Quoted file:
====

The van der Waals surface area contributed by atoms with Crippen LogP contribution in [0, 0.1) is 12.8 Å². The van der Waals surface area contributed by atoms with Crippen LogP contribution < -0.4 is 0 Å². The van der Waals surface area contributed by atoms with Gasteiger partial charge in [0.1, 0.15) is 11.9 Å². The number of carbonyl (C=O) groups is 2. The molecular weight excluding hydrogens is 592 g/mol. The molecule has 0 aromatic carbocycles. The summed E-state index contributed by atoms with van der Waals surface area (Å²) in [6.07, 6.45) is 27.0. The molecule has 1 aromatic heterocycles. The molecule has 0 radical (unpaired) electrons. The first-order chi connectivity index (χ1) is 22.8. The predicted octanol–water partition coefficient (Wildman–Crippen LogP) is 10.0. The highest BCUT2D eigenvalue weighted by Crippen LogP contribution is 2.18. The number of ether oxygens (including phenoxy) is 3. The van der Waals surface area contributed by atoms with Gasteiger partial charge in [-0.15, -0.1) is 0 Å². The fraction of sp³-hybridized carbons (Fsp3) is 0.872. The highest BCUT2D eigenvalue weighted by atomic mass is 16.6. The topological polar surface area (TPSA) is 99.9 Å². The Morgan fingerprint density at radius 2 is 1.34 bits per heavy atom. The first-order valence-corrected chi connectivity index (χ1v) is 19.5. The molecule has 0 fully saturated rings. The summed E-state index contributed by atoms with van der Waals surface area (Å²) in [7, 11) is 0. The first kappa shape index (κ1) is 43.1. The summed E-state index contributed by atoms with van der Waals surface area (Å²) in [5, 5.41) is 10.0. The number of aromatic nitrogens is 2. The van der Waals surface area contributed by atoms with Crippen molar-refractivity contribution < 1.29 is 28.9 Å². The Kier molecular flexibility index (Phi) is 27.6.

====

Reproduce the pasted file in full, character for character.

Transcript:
The van der Waals surface area contributed by atoms with Crippen LogP contribution in [0, 0.1) is 12.8 Å². The van der Waals surface area contributed by atoms with Crippen LogP contribution < -0.4 is 0 Å². The van der Waals surface area contributed by atoms with Gasteiger partial charge in [0.1, 0.15) is 11.9 Å². The number of carbonyl (C=O) groups is 2. The molecular weight excluding hydrogens is 592 g/mol. The molecule has 0 aromatic carbocycles. The summed E-state index contributed by atoms with van der Waals surface area (Å²) in [6.07, 6.45) is 27.0. The molecule has 1 aromatic heterocycles. The molecule has 0 radical (unpaired) electrons. The first-order chi connectivity index (χ1) is 22.8. The predicted octanol–water partition coefficient (Wildman–Crippen LogP) is 10.0. The highest BCUT2D eigenvalue weighted by Crippen LogP contribution is 2.18. The number of ether oxygens (including phenoxy) is 3. The van der Waals surface area contributed by atoms with Gasteiger partial charge in [-0.15, -0.1) is 0 Å². The fraction of sp³-hybridized carbons (Fsp3) is 0.872. The highest BCUT2D eigenvalue weighted by atomic mass is 16.6. The topological polar surface area (TPSA) is 99.9 Å². The Morgan fingerprint density at radius 2 is 1.34 bits per heavy atom. The first-order valence-corrected chi connectivity index (χ1v) is 19.5. The molecule has 0 fully saturated rings. The summed E-state index contributed by atoms with van der Waals surface area (Å²) in [7, 11) is 0. The first kappa shape index (κ1) is 43.1. The summed E-state index contributed by atoms with van der Waals surface area (Å²) in [5, 5.41) is 10.0. The number of aromatic nitrogens is 2. The van der Waals surface area contributed by atoms with Crippen molar-refractivity contribution < 1.29 is 28.9 Å². The Kier molecular flexibility index (Phi) is 27.6.